I followed at top pace, until I saw the hedge surrounding the place. The two of us climbed over a hedge into the backyard, which the British were foolish enough to leave unguarded.
As a side note, I should say Templars, because it seems too much of a coincidence that the British would attack a random place which is practically nowhere on the map, the sole importance of which is the fact that Assassins – the best of the best in the Order – are trained here. But then again, the two are practically the same.
We climbed onto the only tall building there – the top of a mandir (temple) – and observed.
Musketeers, in five groups, with at least twenty in each group; thirteen swordsmen; five horseback javelin soldiers; and supervising them all, their field commander, resplendent in uniform, with his ruthless gaze and waving his sword, symbolizing his power.
"It'd be impossible to save everyone. But if we don't, these Englishmen will just kill them all," whispered Razia.
"But we must do something," said I. Though deep within I myself was puzzled and confused about how to tackle this situation.
"Gunpowder... Do we have any of that?"
"I suppose so, Razia... But it'll be there behind the Commander, and I would not risk going there if I were you..."
She explained her plan – "First off we'll create a distraction. That unattended wagon in which this Commander must have come seems like a good place to start."
I interrupted – "But they've got hostages, whom they'll just execute at the slightest sign of danger."
"Yes, they've got hostages and they're all lined up in one corner of the front yard with only three guards supervising them. Maybe we could use the new thing Master Lal had given us?"
I understood what she meant – turn their own men against them. A few poison bolts would do the trick.
"But the problem with this, Ishita, is that we need to get closer to them. I'd say we leap down from here, then hide in the grass for taking aim. That way, we can..."
Meanwhile, I just took two or three random shots. Razia remarked, "Or we could do that – Nice."
The nice part was when I noticed that all the shots had hit. There was chaos among their ranks, as they fought amongst themselves. And I am not talking of a war of words – they resorted to shooting each other even.
During this chaos, Razia thought of creating a distraction by utterly, completely wrecking the carriage; while I jumped down and hid behind the prisoners. The moment I got the signal – the sound of breaking glass – I cut free the prisoners – first Fateh Singh, then the two of us freed the rest.
However, Master Lal was not freed when a group of British Musketeers turned on us.
"Take aim!" I heard their commander yell.
We could all perceive that their aim was towards Master Lal only.
Twenty to twenty-five of those Musketeers with only one target. It seemed like a fight we'd all lose for sure. Even if their shots, all of them, failed, they would charge with bayonets as sharp as a blade can be, piercing through each and every one of us till we were dead.
In a moment, almost as if a natural response, I leaped in front of Master Lal, hands outstretched.
Chapter 7: Abstergo's CEO Arrives
4th October, 2015:
The boss, Dr. John Wilkins has arrived. As we all stood up to salute him, my mind was busy thinking about the turn of events I had just witnessed.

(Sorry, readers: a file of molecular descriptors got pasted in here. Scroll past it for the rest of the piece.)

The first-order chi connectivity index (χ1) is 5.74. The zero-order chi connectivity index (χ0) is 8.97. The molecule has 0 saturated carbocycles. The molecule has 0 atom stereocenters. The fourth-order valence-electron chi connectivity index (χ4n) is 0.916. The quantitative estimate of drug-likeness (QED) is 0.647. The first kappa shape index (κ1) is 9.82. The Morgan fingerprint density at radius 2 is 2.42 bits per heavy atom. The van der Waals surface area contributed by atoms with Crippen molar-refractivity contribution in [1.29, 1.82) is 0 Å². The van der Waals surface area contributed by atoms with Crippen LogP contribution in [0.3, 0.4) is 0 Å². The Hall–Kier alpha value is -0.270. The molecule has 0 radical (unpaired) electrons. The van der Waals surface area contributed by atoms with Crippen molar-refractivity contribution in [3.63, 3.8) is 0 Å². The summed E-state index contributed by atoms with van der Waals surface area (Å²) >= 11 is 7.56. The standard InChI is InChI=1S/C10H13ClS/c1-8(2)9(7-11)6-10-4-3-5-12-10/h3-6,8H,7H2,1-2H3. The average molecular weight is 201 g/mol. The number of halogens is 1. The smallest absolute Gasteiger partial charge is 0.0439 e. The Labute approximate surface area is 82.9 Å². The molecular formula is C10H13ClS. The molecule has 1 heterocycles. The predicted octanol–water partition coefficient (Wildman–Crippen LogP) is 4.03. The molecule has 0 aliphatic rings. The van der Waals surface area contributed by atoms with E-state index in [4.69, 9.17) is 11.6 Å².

"Sir, here's the employee working on Master Lal's memories." Ms. Lemay guided him towards me.
"Yes, tell him to meet me in," Dr. John opened his Communicator. "I'd say, half an hour later. Tell him to explore the memories further." That's what Ms. Lemay told me.
Funny how these 'bigwigs' cannot even talk directly to a person a few feet from them. I did as told.
Chapter 8: The Reward
Abstergo Helix Server: DNA SEQUENCE #734: Recruit Assassin Ishita
Later that day (4th May, 1854):
Master Lal called me to his room. I went in nervously, thinking that he meant to scold me for inappropriate strategy in the above-described "mock-drill".
"Do you remember the day you came to me?"
I found that question a bit awkward. "Y..yes, of course, Master."
"Then you'd remember that I gave you people a challenge. A challenge to prove yourselves to be not just equal to, but better than myself."
"You might also recollect yourself eagerly asking me whether I found anyone who had accomplished this challenge."
"Yes, Master, and you replied..."
He interrupted. "Today. Today, I found a student better than myself. You. To be very honest, in no situation could I ever imagine doing what you did in a last, desperate attempt to save me. I honour you with these. Don't hesitate – you've earned them."
He presented a set of robes to me, and bowed.
With a light smile, he added, "These robes, you know, were once mine. But I think they won't fit me anymore."
Despite everything, I never thought that a seemingly real British invasion would be just a mock-drill. Always replying in the negative about "practical experience", never replying to further questions regarding the same... was this all a part of our special training? As for my poison dart shots, they were not all that accurate. The guards pretended to be fighting, on instructions of the Master.
Perhaps this preparedness is what makes the recruits from this camp the best of the best.
Chapter 9: The Busy Boss
4th October, 2015:
Half an hour had passed since the Boss' arrival. I asked if I could come via the Communicator.
I got the reply almost instantaneously - "Busy in meeting. Come later."
When is the boss ever free? First he calls me to meet him, then he delays the meeting himself. A funny bunch of people, some of these Abstergo Entertainment staff seems to be, though I will not say too much - they're my colleagues after all!
I continued exploring the memories, and this time, those of Master Lal loaded.